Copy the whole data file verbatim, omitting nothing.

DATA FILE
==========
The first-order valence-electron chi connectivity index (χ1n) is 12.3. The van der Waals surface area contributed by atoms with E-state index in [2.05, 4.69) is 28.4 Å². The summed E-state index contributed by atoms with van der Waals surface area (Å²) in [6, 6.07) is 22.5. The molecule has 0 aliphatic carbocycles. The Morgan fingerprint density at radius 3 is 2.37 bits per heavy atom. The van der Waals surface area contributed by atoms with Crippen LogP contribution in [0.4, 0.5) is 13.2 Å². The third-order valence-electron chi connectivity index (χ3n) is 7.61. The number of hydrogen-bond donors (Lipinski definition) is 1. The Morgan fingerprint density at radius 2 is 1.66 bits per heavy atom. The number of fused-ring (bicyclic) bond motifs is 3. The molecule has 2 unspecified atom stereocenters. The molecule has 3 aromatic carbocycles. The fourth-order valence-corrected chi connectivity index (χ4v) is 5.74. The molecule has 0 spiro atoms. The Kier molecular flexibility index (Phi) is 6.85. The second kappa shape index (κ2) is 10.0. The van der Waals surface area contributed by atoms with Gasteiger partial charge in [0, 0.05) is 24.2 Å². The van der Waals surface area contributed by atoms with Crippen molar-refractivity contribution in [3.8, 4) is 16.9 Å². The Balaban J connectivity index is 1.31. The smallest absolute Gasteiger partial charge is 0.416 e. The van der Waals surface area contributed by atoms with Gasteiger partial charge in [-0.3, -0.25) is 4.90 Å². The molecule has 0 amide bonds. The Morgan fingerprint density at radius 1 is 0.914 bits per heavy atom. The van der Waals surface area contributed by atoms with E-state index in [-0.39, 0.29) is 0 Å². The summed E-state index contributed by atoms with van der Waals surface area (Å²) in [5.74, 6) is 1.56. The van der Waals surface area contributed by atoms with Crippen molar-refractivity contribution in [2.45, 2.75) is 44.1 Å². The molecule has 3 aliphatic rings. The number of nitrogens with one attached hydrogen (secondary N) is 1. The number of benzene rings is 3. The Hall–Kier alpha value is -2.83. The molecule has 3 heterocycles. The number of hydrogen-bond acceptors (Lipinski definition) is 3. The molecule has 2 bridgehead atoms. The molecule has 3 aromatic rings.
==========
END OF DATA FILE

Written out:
The first-order valence-electron chi connectivity index (χ1n) is 12.3. The van der Waals surface area contributed by atoms with E-state index in [2.05, 4.69) is 28.4 Å². The summed E-state index contributed by atoms with van der Waals surface area (Å²) in [6, 6.07) is 22.5. The molecule has 0 aliphatic carbocycles. The Morgan fingerprint density at radius 3 is 2.37 bits per heavy atom. The van der Waals surface area contributed by atoms with Crippen LogP contribution in [0.4, 0.5) is 13.2 Å². The third-order valence-electron chi connectivity index (χ3n) is 7.61. The number of hydrogen-bond donors (Lipinski definition) is 1. The Morgan fingerprint density at radius 2 is 1.66 bits per heavy atom. The number of fused-ring (bicyclic) bond motifs is 3. The molecule has 2 unspecified atom stereocenters. The molecule has 3 aromatic carbocycles. The fourth-order valence-corrected chi connectivity index (χ4v) is 5.74. The molecule has 0 spiro atoms. The Kier molecular flexibility index (Phi) is 6.85. The second kappa shape index (κ2) is 10.0. The van der Waals surface area contributed by atoms with Gasteiger partial charge in [0, 0.05) is 24.2 Å². The van der Waals surface area contributed by atoms with Crippen molar-refractivity contribution in [3.8, 4) is 16.9 Å². The Balaban J connectivity index is 1.31. The smallest absolute Gasteiger partial charge is 0.416 e. The van der Waals surface area contributed by atoms with Gasteiger partial charge in [-0.3, -0.25) is 4.90 Å². The molecule has 0 amide bonds. The Morgan fingerprint density at radius 1 is 0.914 bits per heavy atom. The van der Waals surface area contributed by atoms with E-state index in [-0.39, 0.29) is 0 Å². The summed E-state index contributed by atoms with van der Waals surface area (Å²) in [5.74, 6) is 1.56. The van der Waals surface area contributed by atoms with Crippen molar-refractivity contribution in [2.45, 2.75) is 44.1 Å². The molecule has 3 aliphatic rings. The number of nitrogens with one attached hydrogen (secondary N) is 1. The number of benzene rings is 3. The Hall–Kier alpha value is -2.83. The molecule has 3 heterocycles. The number of hydrogen-bond acceptors (Lipinski definition) is 3. The molecule has 2 bridgehead atoms. The molecule has 3 aromatic rings.